According to this constitution, the DLC coating is applied to the outer peripheral surfaces of the rollers, so that the rollers have improved wear resistance. Further, this eliminates the necessity of using a high-viscosity lubricant, enables lean lubrication, and makes it easy to maintain the lubricant. Since the DLC coating has a multilayer structure, and the respective layers have stepwisely increasing film hardnesses such that a layer situated closer to the outside has a higher hardness, it is possible to increase a film hardness of the outermost layer to further improve wear resistance, while keeping the innermost layer in contact with the base material relatively soft to achieve good adhesion to the base material. Thus, the DLC coating can have excellent peeling resistance. Where the DLC coating has a too small film thickness, it is difficult to obtain sufficient wear resistance and mechanical strength. A film thickness of 2.0 μm or larger makes it possible to provide a film having excellent wear resistance and mechanical strength. It should be noted that where the DLC coating has a film thickness exceeding 5.0 μm, the coating is prone to peeling. Therefore, the DLC coating preferably has a film thickness of 5.0 μm or smaller. The outer peripheral surfaces on which the DLC coating is to be applied have, as values indicating its roughness, an arithmetic average roughness Ra of 0.3 or smaller and a root mean square slope RΔq of 0.05 or smaller, so that they are less aggressive to an opposing material, i.e., to the raceway surfaces of the inner and outer rings.

In the self-aligning roller bearing according to the present invention, the retainer may include an annular portion and a plurality of pillar portions axially extending from the annular portion at a plurality of locations in a circumferential direction of the annular portion such that the retainer is formed in a comb shape,

the pillar portions may have pocket surfaces which are formed as cylindrical surfaces and define pockets, a center of each of the cylindrical surfaces being inclined with respect to the pillar portions such that distal ends of the pillar portions approach a center of the retainer, and

each of the pillar portions may be formed with a tapered portion on an outer diametric surface of a distal end of that pillar portion, the tapered portion approaching an inner diametric side of the retainer as the tapered portion extends to a most distal end of that pillar portion.

In the case of this constitution, since the pocket surfaces of the pillar portions are formed as cylindrical surfaces, the rollers can be reliably retained.

The centers of the cylindrical surfaces serving as the pocket surfaces of the pillar portions are inclined such that the distal ends of the cylindrical surfaces extend toward the inner diametric side with respect to the direction in which the pillar portions extend. Accordingly, if the tapered portions were not provided, each pillar portion would have a largest pillar portion width at the most distal end of that pillar portion when viewed from the outside in the radial direction of the retainer toward the center side of the retainer. Therefore, incorporation of the rollers into the pockets would be difficult because the wider outer diametric portions of the distal ends of the pillar portions would interfere such an operation, and the wide outer diametric portions of the distal ends of the pillar portions would be useless parts which do not contribute to strength or functionally provide any good effect. However, by forming the tapered portions approaching the inner diametric side of the retainer as described above, it is possible to eliminate the useless parts, which would otherwise prevent incorporation of the rollers, so as to facilitate incorporation of the rollers and to reduce the weight of the retainer. Since incorporation of the rollers is facilitated, it is not necessary to greatly deform the retainer during the incorporation, so that shape deterioration due to deformation of the retainer is prevented.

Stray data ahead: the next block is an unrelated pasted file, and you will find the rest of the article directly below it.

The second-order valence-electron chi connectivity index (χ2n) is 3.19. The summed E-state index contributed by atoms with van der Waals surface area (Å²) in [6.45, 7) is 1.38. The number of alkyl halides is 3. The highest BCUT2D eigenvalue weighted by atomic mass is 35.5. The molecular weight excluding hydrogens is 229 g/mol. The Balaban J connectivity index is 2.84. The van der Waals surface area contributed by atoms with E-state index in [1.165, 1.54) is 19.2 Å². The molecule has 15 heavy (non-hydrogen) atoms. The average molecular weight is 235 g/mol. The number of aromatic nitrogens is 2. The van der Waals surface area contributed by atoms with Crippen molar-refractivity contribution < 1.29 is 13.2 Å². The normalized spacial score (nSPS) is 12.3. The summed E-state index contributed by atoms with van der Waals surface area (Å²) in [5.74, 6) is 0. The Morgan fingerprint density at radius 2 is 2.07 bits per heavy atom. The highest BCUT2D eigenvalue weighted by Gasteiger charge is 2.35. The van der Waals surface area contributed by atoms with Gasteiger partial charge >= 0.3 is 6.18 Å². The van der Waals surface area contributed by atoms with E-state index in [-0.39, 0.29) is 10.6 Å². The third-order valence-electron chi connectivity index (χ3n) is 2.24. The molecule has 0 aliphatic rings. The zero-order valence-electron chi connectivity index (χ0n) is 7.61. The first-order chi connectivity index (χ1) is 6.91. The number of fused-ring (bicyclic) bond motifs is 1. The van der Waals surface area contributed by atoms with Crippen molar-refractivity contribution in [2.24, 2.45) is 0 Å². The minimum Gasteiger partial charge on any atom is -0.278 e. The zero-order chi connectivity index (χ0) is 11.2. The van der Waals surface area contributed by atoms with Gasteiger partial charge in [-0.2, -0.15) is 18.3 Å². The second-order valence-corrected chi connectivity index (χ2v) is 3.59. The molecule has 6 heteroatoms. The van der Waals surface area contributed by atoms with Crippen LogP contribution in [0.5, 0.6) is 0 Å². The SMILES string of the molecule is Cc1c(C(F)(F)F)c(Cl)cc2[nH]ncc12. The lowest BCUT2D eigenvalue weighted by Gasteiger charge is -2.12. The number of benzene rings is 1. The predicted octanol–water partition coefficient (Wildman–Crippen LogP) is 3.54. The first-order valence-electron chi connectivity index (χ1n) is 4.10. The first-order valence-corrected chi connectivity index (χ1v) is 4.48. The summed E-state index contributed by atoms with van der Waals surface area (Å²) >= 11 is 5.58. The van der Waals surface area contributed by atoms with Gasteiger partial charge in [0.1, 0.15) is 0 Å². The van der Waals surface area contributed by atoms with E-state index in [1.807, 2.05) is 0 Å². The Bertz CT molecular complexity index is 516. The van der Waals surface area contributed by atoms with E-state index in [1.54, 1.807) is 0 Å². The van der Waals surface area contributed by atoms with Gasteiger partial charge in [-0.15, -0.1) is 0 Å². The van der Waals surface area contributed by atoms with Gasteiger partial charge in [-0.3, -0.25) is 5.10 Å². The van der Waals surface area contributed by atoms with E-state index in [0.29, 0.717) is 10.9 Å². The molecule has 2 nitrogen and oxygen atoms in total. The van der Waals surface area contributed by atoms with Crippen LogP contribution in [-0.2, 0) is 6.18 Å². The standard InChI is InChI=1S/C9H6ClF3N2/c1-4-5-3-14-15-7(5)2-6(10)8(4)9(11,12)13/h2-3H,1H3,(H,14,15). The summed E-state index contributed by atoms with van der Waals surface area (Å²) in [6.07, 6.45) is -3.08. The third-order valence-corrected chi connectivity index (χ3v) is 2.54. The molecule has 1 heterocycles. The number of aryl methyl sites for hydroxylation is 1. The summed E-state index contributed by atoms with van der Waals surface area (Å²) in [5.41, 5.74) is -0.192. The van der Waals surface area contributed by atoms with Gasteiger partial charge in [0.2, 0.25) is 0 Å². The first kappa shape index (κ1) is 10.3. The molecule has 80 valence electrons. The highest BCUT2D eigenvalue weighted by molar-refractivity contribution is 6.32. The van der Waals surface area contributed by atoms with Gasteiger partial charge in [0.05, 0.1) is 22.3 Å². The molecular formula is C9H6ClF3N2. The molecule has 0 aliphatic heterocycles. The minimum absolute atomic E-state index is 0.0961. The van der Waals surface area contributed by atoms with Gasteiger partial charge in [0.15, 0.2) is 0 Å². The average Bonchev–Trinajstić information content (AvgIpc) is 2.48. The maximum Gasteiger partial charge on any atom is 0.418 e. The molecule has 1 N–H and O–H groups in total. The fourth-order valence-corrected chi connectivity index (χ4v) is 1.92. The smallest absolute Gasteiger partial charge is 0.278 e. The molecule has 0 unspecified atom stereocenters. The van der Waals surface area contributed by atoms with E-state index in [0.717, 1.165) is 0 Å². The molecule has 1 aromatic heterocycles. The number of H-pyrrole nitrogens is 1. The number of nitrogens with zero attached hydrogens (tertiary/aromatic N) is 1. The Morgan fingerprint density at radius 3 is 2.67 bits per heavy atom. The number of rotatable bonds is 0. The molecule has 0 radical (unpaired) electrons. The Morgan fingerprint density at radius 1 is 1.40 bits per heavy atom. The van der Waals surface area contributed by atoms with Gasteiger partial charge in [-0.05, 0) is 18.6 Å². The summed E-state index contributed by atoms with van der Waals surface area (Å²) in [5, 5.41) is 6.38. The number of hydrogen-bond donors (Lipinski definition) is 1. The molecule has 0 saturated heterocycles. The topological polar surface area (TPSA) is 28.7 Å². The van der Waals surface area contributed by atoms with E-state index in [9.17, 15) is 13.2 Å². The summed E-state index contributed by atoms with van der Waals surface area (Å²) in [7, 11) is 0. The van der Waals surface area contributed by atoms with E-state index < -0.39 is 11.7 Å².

In the case of this constitution, the retainer may preferably have, with respect to a pitch circle diameter PCD,

an outer diameter in a range of PCD×102% to PCD×105%, and

an inner diameter in a range of PCD×95% to PCD×98%, and

parts of the pillar portions which define the pockets may have a length equal to or shorter than 65% of a roller length.

Where the parts of the pillar portions which define the pockets have a length equal to or shorter than 65% of a roller length, it is possible to design the retainer with a minimum volume while securing the pocket surfaces at the positions where the retainer mainly holds the rollers (at roller maximum diameter positions) such that the retainer has comparable performance to that of a conventional product without the tapered portions. In such a case, the outer diameter of the retainer is in range of PCD×102% to PCD×105%, and the inner diameter of the annular portion is in range of PCD×95% to PCD×98%.